And you wouldn't be here if you didn't want to avoid those mistakes.
I mean, what else would bring you here?
It's a good thing. Honestly, I'm happy you want to learn from the experts.
Okay, I'll leave you to it now and see you in the end...
David Meerman Scott
My blog is the most important part of my marketing efforts since it is real estate I own. Unlike my social feeds like Twitter, I control my blog. However, I chose a crappy name and URL for the blog. "Web Ink Now" sounded clever at the time but is meaningless. I wish I had chosen something more descriptive of what I write about -- Marketing and Sales Strategies.
Wasting time with freeloaders.
Every audience has them. That's okay. As a business owner, you want to make sure you set up a system so that there is no chance they can waste your time, money, or energy. Get that straight, and everything else becomes easier because you'll be able to focus on the people who want change and are willing to invest in themselves to make it happen.
I think the biggest mistake entrepreneurs tend to make--early on, especially--is failing to build a profitable funnel, and instead relying on non-repeatable one-off circumstances to generate revenue.
We get some early success with our first product, and think "great, now I just have to keep growing those numbers every month and this thing will take off!" What entrepreneurs often don't realize is that they've burned through their buyers, and don't have a way to get more business from them, nor do they have a way to get more customers quickly enough.
This is especially true for bloggers who build a mailing list by offering great content, then launch a product, only to find that when they try to do it again the next month, they've already sold their one product to everyone who's going to buy--in an audience that took years to build. Instead of cranking away to put out another product to sell to that same list, they should be building a profitable funnel that turns new leads into customers.
Instead, what I wish I'd known from the start was the importance of building funnels--starting with an offer in mind, and building out assets to take people up the pathway from new lead to customer to repeat customer (ultimately with a subscription or organizational purchase).
Trying to be everywhere will get you no where
My biggest mistake was trying to be everywhere when I was first starting off. I'd read an article about some strategy to get traffic or some way to make money, and I'd do that, or I'd hear from a friend about their success on one platform and I'd immediately setup an account.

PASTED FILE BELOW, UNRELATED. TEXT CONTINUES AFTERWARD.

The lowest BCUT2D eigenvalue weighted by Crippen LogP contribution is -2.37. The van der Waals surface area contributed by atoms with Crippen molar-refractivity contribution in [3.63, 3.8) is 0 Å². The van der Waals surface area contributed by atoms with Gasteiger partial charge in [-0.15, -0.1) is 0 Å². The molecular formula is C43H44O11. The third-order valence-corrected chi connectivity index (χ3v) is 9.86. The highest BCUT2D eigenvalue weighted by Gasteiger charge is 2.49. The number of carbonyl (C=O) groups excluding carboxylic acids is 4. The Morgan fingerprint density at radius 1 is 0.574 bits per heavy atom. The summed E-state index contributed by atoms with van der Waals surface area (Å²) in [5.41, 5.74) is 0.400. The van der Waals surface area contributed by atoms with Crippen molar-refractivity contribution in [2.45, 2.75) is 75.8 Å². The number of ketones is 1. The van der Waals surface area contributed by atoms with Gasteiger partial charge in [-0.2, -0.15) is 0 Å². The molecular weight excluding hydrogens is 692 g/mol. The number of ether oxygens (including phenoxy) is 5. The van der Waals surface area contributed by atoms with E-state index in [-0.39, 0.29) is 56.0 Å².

However, trying to be everywhere meant I was getting no where. Every time I'd pivot to something else, I'd lose momentum and ultimately waste my time. I'd even get frustrated because everyone else was successful.
However, it was at that point I learned something extremely valuable: choose your one thing and master it. The people you read about, the ones getting over 600K unique visitors or making big bucks, they mastered a technique when they first started off. They didn't get there by just trying everything and putting a little effort into a bunch of things. Instead they chose one thing and they nailed it. Choose your one thing and master that. The rest will just fall into place.
Focusing on mainstream media. Offline media doesn't convert that well to online. I know tons of people that have built these big careers doing traditional media and they try to get their audience back to the web/email/etc and they fail big time. It's not just flipping a switch and your fan base migrates. People fail to understand that.
Biggest marketing mistake ever was positioning myself as "The Autoresponder Guy." Meaning my focus was positioning myself based on what I did instead of positioning myself on who I helped. If I could do it all over again, instead of becoming The Autoresponder Guy I would have become The Email Marketing for Ecommerce Guy, which is what I'm doing now. So when you're thinking of positioning, its incredibly important, but don't do it based on what you do, base it on who you help because that's the important part.
(@TaylorPearsonMe) TaylorPearson.me & TheEndOfJobsBook.com
The biggest marketing mistake I made was NOT doing it. When I was writing my book while working as a marketing consultant I had a mental divide in my head where I was applying my marketing skills to my clients' projects, but not my own because mine were "special" or "not like that." I think this is particularly dangerous for artist/artisan types who feel their work is above marketing. The result of that thinking is simply not being able to impact others with your work and not being able to pay yourself.
Biggest marketing mistake I have ever made was featuring someone that had bad press. Luckily the feature didn't gain too much attention, however it definitely went down as a strong learning lesson. If someone has bad press around them, best to stay away from being associated with them!
So don't be ashamed of your mistakes.
We all make them.
Whether you're learning from your own mistakes or another person's mistakes...
You're still learning.
In fact, you're better than what you were yesterday just by learning this.
You've gotten this far already.
Don't give up yet.
It's time to finish what you started!
About the Author - Zak Mustapha is a marketer and the founder of Foolishness File on a lifelong mission to help entrepreneurs learn from other entrepreneur's mistakes so they can advance faster than others. Sign up for his free course: How to Craft Influencer Outreach Emails That Get Responses (And Avoid Common Mistakes That Get You Blacklisted).